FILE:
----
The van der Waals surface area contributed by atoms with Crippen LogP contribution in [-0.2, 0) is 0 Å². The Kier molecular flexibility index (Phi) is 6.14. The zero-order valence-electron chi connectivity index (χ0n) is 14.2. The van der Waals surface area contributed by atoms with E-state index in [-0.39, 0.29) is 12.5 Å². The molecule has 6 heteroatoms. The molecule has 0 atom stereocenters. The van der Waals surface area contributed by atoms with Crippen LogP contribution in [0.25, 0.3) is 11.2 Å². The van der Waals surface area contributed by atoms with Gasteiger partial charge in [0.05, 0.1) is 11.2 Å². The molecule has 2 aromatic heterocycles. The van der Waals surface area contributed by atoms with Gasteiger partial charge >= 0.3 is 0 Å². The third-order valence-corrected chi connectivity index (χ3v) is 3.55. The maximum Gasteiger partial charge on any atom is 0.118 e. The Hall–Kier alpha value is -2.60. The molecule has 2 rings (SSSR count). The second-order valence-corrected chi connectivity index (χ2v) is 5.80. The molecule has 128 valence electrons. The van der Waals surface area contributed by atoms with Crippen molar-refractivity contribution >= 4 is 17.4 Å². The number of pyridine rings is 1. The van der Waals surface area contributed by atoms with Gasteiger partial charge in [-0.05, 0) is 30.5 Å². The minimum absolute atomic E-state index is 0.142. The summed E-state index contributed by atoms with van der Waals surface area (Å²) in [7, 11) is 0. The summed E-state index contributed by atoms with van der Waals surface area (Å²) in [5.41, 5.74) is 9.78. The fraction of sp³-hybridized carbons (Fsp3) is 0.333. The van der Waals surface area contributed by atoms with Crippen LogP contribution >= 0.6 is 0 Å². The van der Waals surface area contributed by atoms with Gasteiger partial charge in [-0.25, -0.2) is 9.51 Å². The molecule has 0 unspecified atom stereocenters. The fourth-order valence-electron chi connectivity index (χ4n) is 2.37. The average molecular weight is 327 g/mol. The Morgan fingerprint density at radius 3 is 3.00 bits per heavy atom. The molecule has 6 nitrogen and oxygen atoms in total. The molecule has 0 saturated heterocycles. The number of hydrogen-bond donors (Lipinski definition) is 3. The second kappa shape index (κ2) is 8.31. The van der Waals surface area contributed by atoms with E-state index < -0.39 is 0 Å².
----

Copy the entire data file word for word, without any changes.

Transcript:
The van der Waals surface area contributed by atoms with Crippen LogP contribution in [-0.2, 0) is 0 Å². The Kier molecular flexibility index (Phi) is 6.14. The zero-order valence-electron chi connectivity index (χ0n) is 14.2. The van der Waals surface area contributed by atoms with E-state index in [-0.39, 0.29) is 12.5 Å². The molecule has 6 heteroatoms. The molecule has 0 atom stereocenters. The van der Waals surface area contributed by atoms with Crippen LogP contribution in [0.25, 0.3) is 11.2 Å². The van der Waals surface area contributed by atoms with Gasteiger partial charge in [0.05, 0.1) is 11.2 Å². The molecule has 2 aromatic heterocycles. The van der Waals surface area contributed by atoms with Gasteiger partial charge >= 0.3 is 0 Å². The third-order valence-corrected chi connectivity index (χ3v) is 3.55. The maximum Gasteiger partial charge on any atom is 0.118 e. The Hall–Kier alpha value is -2.60. The molecule has 2 rings (SSSR count). The second-order valence-corrected chi connectivity index (χ2v) is 5.80. The molecule has 128 valence electrons. The van der Waals surface area contributed by atoms with Crippen molar-refractivity contribution >= 4 is 17.4 Å². The number of pyridine rings is 1. The van der Waals surface area contributed by atoms with Gasteiger partial charge in [-0.05, 0) is 30.5 Å². The minimum absolute atomic E-state index is 0.142. The summed E-state index contributed by atoms with van der Waals surface area (Å²) in [7, 11) is 0. The summed E-state index contributed by atoms with van der Waals surface area (Å²) in [5.41, 5.74) is 9.78. The fraction of sp³-hybridized carbons (Fsp3) is 0.333. The van der Waals surface area contributed by atoms with Crippen LogP contribution >= 0.6 is 0 Å². The van der Waals surface area contributed by atoms with Gasteiger partial charge in [-0.25, -0.2) is 9.51 Å². The molecule has 0 unspecified atom stereocenters. The fourth-order valence-electron chi connectivity index (χ4n) is 2.37. The average molecular weight is 327 g/mol. The Morgan fingerprint density at radius 3 is 3.00 bits per heavy atom. The molecule has 6 nitrogen and oxygen atoms in total. The molecule has 0 saturated heterocycles. The number of hydrogen-bond donors (Lipinski definition) is 3. The second kappa shape index (κ2) is 8.31. The van der Waals surface area contributed by atoms with E-state index < -0.39 is 0 Å².